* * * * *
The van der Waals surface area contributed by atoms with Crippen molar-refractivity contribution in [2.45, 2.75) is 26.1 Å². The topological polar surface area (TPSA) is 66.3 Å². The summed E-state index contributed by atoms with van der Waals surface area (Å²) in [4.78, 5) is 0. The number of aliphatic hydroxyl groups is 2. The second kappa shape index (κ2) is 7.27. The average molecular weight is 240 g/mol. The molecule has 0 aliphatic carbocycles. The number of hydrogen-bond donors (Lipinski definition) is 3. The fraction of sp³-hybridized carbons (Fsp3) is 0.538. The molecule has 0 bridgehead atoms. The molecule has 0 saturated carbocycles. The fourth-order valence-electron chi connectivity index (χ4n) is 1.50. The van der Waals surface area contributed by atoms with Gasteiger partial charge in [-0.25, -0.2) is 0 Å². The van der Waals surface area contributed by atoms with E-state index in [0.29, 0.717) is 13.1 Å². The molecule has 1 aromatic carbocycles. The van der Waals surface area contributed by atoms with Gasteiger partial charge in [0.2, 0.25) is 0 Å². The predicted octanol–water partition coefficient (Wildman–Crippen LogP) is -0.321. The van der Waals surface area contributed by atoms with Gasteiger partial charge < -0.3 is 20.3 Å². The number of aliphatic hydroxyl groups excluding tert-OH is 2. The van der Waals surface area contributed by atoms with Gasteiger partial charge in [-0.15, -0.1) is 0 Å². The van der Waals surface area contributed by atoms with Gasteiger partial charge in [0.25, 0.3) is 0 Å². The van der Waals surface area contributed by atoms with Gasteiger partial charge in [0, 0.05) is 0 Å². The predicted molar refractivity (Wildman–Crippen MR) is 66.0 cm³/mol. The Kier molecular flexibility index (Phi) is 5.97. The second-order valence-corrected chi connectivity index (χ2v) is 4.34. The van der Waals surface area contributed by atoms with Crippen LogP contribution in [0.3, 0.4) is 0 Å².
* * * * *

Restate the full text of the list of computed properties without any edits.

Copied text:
The van der Waals surface area contributed by atoms with Crippen molar-refractivity contribution in [2.45, 2.75) is 26.1 Å². The topological polar surface area (TPSA) is 66.3 Å². The summed E-state index contributed by atoms with van der Waals surface area (Å²) in [4.78, 5) is 0. The number of aliphatic hydroxyl groups is 2. The second kappa shape index (κ2) is 7.27. The average molecular weight is 240 g/mol. The molecule has 0 aliphatic carbocycles. The number of hydrogen-bond donors (Lipinski definition) is 3. The fraction of sp³-hybridized carbons (Fsp3) is 0.538. The molecule has 0 bridgehead atoms. The molecule has 0 saturated carbocycles. The fourth-order valence-electron chi connectivity index (χ4n) is 1.50. The van der Waals surface area contributed by atoms with Gasteiger partial charge in [-0.25, -0.2) is 0 Å². The van der Waals surface area contributed by atoms with E-state index in [0.29, 0.717) is 13.1 Å². The molecule has 1 aromatic carbocycles. The van der Waals surface area contributed by atoms with Gasteiger partial charge in [0.2, 0.25) is 0 Å². The predicted octanol–water partition coefficient (Wildman–Crippen LogP) is -0.321. The van der Waals surface area contributed by atoms with Gasteiger partial charge < -0.3 is 20.3 Å². The number of aliphatic hydroxyl groups excluding tert-OH is 2. The van der Waals surface area contributed by atoms with Gasteiger partial charge in [-0.15, -0.1) is 0 Å². The van der Waals surface area contributed by atoms with Gasteiger partial charge in [0.25, 0.3) is 0 Å². The van der Waals surface area contributed by atoms with Gasteiger partial charge in [0, 0.05) is 0 Å². The predicted molar refractivity (Wildman–Crippen MR) is 66.0 cm³/mol. The Kier molecular flexibility index (Phi) is 5.97. The second-order valence-corrected chi connectivity index (χ2v) is 4.34. The van der Waals surface area contributed by atoms with Crippen LogP contribution in [0.3, 0.4) is 0 Å².